The whole advantage of money is that it can be used for any purpose that others accept, regardless of who it belongs to or where or in what form it is stored. But, what if the dollar were not this anonymous and abstract unit of power, but could be used only for specified purposes—for example, for basic necessities or for “green” projects? This is entirely feasible in the digital economy. A unit of wealth could be spendable only on certain products or services, or used to finance only certain projects or activities. Each dollar (or euro or yen) would have its own earmarked identity, could only be used for its designated purpose, and would be a non-transferable credit. No doubt a black market would arise to get around such restriction. But that loophole effectively already exists, in the form of untaxed offshore accounts and other unfair advantages for the ultra-rich.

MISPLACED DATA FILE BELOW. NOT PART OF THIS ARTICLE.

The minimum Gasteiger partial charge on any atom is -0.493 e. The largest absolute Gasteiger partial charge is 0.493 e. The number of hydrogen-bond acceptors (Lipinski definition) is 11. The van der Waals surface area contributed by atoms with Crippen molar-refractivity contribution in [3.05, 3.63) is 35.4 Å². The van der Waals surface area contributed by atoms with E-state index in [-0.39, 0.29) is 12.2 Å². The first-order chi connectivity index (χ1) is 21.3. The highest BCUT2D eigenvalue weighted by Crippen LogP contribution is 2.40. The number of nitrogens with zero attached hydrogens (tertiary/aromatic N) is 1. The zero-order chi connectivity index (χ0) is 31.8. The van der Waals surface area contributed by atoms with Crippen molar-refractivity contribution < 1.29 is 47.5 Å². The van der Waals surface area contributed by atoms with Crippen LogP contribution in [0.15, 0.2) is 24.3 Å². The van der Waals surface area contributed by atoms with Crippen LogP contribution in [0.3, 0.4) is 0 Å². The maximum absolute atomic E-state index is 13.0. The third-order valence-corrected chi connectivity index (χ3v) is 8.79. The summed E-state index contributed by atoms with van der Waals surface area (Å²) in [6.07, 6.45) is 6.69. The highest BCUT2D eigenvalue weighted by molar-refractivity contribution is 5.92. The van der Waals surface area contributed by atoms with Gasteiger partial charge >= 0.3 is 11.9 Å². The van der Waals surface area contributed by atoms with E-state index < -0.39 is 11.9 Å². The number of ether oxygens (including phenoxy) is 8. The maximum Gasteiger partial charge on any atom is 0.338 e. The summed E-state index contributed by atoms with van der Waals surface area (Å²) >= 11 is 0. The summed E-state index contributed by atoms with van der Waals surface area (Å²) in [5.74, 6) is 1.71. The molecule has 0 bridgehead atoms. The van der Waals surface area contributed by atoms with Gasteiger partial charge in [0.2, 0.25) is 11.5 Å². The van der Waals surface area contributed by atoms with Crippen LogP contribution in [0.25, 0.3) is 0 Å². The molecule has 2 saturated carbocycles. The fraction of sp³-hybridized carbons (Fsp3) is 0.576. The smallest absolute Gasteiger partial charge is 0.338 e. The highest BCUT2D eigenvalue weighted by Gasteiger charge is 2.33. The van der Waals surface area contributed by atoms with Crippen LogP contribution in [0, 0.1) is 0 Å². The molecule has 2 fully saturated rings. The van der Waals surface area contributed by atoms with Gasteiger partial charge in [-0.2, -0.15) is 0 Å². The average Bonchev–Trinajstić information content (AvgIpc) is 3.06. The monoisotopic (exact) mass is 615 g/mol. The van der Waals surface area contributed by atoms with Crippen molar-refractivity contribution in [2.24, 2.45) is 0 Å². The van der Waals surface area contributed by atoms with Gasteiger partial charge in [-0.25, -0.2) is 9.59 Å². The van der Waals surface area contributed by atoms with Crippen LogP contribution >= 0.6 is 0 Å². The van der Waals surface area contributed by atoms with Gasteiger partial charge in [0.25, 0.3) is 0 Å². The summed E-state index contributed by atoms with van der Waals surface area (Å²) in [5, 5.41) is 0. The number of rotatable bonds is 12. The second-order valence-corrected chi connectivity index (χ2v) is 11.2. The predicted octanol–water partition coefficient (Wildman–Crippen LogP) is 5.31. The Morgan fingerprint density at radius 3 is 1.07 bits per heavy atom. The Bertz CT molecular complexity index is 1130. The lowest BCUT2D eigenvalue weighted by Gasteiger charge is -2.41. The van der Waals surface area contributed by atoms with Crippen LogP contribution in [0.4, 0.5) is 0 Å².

If total global wealth were distributed evenly, an individual typically might not have enough savings to finance an enterprise beyond a certain scale. And where wealth is distributed unevenly (as it almost always is), the vast majority will not have the needed resources—which is why they borrow from those who do. This is a fundamental unresolved problem of social organization. At every level of community, people have always needed to pool resources to get some things done. When a few control the lion’s share of resources, however, the temptation is to charge the community for their use. From the community’s point of view, this is a form of extortion. “Usury” was once forbidden by religions for good reason. We have gotten used to it, so that it seems normal and necessary, even if unfair. The result is a mounting burden of private and public debt, with crippling interest payments and skyrocketing rents and real estate prices.